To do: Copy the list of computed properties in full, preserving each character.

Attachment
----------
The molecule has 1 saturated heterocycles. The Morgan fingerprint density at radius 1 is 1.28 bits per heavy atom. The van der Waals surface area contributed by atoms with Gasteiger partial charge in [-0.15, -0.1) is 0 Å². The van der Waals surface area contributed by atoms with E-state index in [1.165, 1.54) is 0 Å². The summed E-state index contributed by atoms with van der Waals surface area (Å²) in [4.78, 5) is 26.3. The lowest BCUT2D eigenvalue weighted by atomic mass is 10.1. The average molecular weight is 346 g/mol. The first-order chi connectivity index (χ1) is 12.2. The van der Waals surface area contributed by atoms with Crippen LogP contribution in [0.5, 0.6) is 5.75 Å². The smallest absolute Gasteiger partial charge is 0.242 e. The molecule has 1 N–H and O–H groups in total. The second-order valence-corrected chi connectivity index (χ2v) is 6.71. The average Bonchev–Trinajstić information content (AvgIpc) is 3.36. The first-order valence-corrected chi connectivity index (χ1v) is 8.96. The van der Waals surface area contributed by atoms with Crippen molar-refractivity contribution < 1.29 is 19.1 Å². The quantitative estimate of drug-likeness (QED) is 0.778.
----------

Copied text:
The molecule has 1 saturated heterocycles. The Morgan fingerprint density at radius 1 is 1.28 bits per heavy atom. The van der Waals surface area contributed by atoms with Gasteiger partial charge in [-0.15, -0.1) is 0 Å². The van der Waals surface area contributed by atoms with E-state index in [1.165, 1.54) is 0 Å². The summed E-state index contributed by atoms with van der Waals surface area (Å²) in [4.78, 5) is 26.3. The lowest BCUT2D eigenvalue weighted by atomic mass is 10.1. The average molecular weight is 346 g/mol. The first-order chi connectivity index (χ1) is 12.2. The van der Waals surface area contributed by atoms with Crippen LogP contribution in [0.5, 0.6) is 5.75 Å². The smallest absolute Gasteiger partial charge is 0.242 e. The molecule has 1 N–H and O–H groups in total. The second-order valence-corrected chi connectivity index (χ2v) is 6.71. The average Bonchev–Trinajstić information content (AvgIpc) is 3.36. The first-order valence-corrected chi connectivity index (χ1v) is 8.96. The van der Waals surface area contributed by atoms with Crippen molar-refractivity contribution < 1.29 is 19.1 Å². The quantitative estimate of drug-likeness (QED) is 0.778.